A MAN who has had possibly the worst year ever with Covid, pericarditis, falling down the stairs, a coma and now epilepsy has found a message of hope.

After a "horrendous" year, Robert Doherty, aged 37, found a pebble inscribed with an encouraging message that has given him "the boost" he needed.

Robert contracted Covid-19 in February and was then later diagnosed with pericarditis - painful inflammation around his heart - which was thought to be a form of long Covid.

Then in March as he was trying to manoeuvre his bicycle up the stairs to his flat he fell backwards down 13 steps which landed him in ICU in a coma for four days.

A few months later, in May, Robert experienced a large seizure that put him back in hospital for another 10 days. The doctors said that he had developed epilepsy due to his fall.

The Argus: Robert's year has been a struggle after contracting Covid, pericarditis, falling down the stairs, in a coma and then being diagnosed with epilepsy.

Despite this series of unfortunate events Robert felt his luck had changed when he found an inscribed pebble on Worthing beach.

The pebble has "you are so strong" painted across it and he said it was just what he needed to see.

"Of all the people and all the pebbles, I found it. If you knew the year I've had you would understand how much it means."

"I've had the most horrendous year this year and the last few months have been a struggle but when I found it, it was like a sign," said Robert.

Robert, originally from Liverpool, moved to Worthing four years ago and worked as a shop manager.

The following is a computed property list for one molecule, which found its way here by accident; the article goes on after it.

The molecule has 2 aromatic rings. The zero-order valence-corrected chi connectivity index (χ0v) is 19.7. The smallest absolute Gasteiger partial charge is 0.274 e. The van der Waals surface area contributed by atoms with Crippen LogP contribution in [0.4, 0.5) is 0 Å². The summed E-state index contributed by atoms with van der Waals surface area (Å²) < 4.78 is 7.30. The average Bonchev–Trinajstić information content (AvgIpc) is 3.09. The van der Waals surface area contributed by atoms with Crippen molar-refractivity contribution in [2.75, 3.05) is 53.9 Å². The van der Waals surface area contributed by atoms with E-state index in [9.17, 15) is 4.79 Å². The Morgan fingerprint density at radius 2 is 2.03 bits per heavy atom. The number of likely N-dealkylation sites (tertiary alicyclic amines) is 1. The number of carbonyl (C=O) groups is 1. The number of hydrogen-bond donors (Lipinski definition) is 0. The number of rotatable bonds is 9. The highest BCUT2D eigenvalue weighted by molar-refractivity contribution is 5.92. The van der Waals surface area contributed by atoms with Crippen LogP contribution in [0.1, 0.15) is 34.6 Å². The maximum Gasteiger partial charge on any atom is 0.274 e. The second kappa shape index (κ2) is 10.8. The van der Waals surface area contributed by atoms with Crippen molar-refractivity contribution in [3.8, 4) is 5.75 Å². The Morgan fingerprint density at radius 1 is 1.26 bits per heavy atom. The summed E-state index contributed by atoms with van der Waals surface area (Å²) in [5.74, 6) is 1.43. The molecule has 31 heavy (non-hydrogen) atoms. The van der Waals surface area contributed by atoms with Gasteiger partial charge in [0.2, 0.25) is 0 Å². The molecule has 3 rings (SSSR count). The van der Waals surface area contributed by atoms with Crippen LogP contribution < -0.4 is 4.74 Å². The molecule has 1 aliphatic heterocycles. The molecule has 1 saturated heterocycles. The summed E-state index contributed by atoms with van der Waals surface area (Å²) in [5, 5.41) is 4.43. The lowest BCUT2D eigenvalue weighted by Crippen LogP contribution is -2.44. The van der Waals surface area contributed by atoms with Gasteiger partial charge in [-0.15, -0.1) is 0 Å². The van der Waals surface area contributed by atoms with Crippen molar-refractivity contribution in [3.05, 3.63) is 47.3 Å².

Currently, he is unable to work due to seizures and is awaiting his medications to be arranged.

Robert is grateful that someone has taken the time to paint the message on the pebble: "It's such a lovely thing to do, especially in these weird times I guess there's a lot of people struggling and the beach is somewhere you can go to realise there are lots of beautiful things in life.

"That's what I focused on, I got through it and the pebble felt like a sign that told me things can get better, no matter how tough things get."

The Argus: Worthing beach has been presented with the Seaside Award from Keep Britain Tidy

He said he discovered that there is a group who write on the pebbles on the beach and leave them for people to find.

"It might seem so little but to someone who has struggled it means a lot."

Pebble painting is trend that has been around for a few years, Megan Murphy began a project in 2016 in the US called the "The Kindness Rocks Project".

The project asked people to paint rocks to leave in public places for others to find: "One message at just the right moment can change your whole day, outlook and life."

A UK-based Facebook group called Love on the Rocks was started in 2017 by Vicki Poledoles Stansfield, from Essex, and now has over 64,000 members.

Robert hopes that his own experience will provide others with "some hope in challenging times."